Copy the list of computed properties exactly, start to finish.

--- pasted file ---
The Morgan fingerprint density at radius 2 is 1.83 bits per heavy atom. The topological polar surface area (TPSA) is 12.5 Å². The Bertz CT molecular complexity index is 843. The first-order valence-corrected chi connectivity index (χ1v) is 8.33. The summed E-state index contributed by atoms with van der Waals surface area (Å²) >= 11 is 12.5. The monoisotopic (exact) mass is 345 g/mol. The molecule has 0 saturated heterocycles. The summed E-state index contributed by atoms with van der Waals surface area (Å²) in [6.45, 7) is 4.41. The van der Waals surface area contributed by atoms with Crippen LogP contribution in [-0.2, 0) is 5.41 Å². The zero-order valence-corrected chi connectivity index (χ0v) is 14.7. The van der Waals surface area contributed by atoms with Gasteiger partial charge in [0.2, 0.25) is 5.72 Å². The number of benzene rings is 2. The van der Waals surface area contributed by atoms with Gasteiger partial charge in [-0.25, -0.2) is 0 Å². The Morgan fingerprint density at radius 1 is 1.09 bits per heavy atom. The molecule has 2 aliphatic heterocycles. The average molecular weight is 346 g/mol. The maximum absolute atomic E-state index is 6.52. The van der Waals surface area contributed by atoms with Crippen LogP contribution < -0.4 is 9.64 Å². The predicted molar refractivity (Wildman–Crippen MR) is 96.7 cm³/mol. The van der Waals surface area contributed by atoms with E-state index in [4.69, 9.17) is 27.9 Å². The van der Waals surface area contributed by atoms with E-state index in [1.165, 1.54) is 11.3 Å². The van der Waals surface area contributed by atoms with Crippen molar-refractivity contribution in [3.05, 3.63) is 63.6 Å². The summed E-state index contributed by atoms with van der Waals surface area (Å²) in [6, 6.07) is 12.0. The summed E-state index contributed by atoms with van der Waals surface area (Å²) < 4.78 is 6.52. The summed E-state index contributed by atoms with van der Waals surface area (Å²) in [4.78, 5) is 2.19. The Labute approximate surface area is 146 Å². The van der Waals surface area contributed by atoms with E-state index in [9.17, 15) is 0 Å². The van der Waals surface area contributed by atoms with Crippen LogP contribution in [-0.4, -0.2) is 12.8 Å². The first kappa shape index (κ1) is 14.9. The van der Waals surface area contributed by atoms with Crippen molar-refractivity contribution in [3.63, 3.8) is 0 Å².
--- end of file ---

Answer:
The Morgan fingerprint density at radius 2 is 1.83 bits per heavy atom. The topological polar surface area (TPSA) is 12.5 Å². The Bertz CT molecular complexity index is 843. The first-order valence-corrected chi connectivity index (χ1v) is 8.33. The summed E-state index contributed by atoms with van der Waals surface area (Å²) >= 11 is 12.5. The monoisotopic (exact) mass is 345 g/mol. The molecule has 0 saturated heterocycles. The summed E-state index contributed by atoms with van der Waals surface area (Å²) in [6.45, 7) is 4.41. The van der Waals surface area contributed by atoms with Crippen LogP contribution in [-0.2, 0) is 5.41 Å². The zero-order valence-corrected chi connectivity index (χ0v) is 14.7. The van der Waals surface area contributed by atoms with Gasteiger partial charge in [0.2, 0.25) is 5.72 Å². The number of benzene rings is 2. The van der Waals surface area contributed by atoms with Gasteiger partial charge in [-0.25, -0.2) is 0 Å². The Morgan fingerprint density at radius 1 is 1.09 bits per heavy atom. The molecule has 2 aliphatic heterocycles. The average molecular weight is 346 g/mol. The maximum absolute atomic E-state index is 6.52. The van der Waals surface area contributed by atoms with Crippen LogP contribution < -0.4 is 9.64 Å². The predicted molar refractivity (Wildman–Crippen MR) is 96.7 cm³/mol. The van der Waals surface area contributed by atoms with E-state index in [4.69, 9.17) is 27.9 Å². The van der Waals surface area contributed by atoms with E-state index in [1.165, 1.54) is 11.3 Å². The van der Waals surface area contributed by atoms with Crippen molar-refractivity contribution in [3.05, 3.63) is 63.6 Å². The summed E-state index contributed by atoms with van der Waals surface area (Å²) in [6, 6.07) is 12.0. The summed E-state index contributed by atoms with van der Waals surface area (Å²) < 4.78 is 6.52. The summed E-state index contributed by atoms with van der Waals surface area (Å²) in [4.78, 5) is 2.19. The Labute approximate surface area is 146 Å². The van der Waals surface area contributed by atoms with E-state index in [9.17, 15) is 0 Å². The van der Waals surface area contributed by atoms with Crippen LogP contribution in [-0.4, -0.2) is 12.8 Å². The first kappa shape index (κ1) is 14.9. The van der Waals surface area contributed by atoms with Crippen molar-refractivity contribution in [3.63, 3.8) is 0 Å².